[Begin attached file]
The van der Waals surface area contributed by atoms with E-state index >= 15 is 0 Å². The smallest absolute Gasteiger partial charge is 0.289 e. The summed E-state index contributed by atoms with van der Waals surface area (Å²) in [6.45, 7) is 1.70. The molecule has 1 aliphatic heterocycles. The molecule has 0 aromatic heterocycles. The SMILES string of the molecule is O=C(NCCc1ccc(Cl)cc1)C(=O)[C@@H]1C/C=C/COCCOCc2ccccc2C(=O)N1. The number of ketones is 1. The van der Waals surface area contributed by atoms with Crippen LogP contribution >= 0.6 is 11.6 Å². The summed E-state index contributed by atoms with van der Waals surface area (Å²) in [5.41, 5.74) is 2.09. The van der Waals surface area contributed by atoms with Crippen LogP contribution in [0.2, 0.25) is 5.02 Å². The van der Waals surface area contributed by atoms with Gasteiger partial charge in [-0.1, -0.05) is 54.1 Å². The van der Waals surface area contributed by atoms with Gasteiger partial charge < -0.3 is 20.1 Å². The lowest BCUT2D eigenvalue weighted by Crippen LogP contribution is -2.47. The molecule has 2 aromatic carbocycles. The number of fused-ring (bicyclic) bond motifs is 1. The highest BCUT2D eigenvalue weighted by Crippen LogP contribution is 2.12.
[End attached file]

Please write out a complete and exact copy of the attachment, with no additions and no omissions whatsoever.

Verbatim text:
The van der Waals surface area contributed by atoms with E-state index >= 15 is 0 Å². The smallest absolute Gasteiger partial charge is 0.289 e. The summed E-state index contributed by atoms with van der Waals surface area (Å²) in [6.45, 7) is 1.70. The molecule has 1 aliphatic heterocycles. The molecule has 0 aromatic heterocycles. The SMILES string of the molecule is O=C(NCCc1ccc(Cl)cc1)C(=O)[C@@H]1C/C=C/COCCOCc2ccccc2C(=O)N1. The number of ketones is 1. The van der Waals surface area contributed by atoms with Crippen LogP contribution >= 0.6 is 11.6 Å². The summed E-state index contributed by atoms with van der Waals surface area (Å²) in [5.41, 5.74) is 2.09. The van der Waals surface area contributed by atoms with Crippen LogP contribution in [0.2, 0.25) is 5.02 Å². The van der Waals surface area contributed by atoms with Gasteiger partial charge in [-0.1, -0.05) is 54.1 Å². The van der Waals surface area contributed by atoms with Gasteiger partial charge < -0.3 is 20.1 Å². The lowest BCUT2D eigenvalue weighted by Crippen LogP contribution is -2.47. The molecule has 2 aromatic carbocycles. The number of fused-ring (bicyclic) bond motifs is 1. The highest BCUT2D eigenvalue weighted by Crippen LogP contribution is 2.12.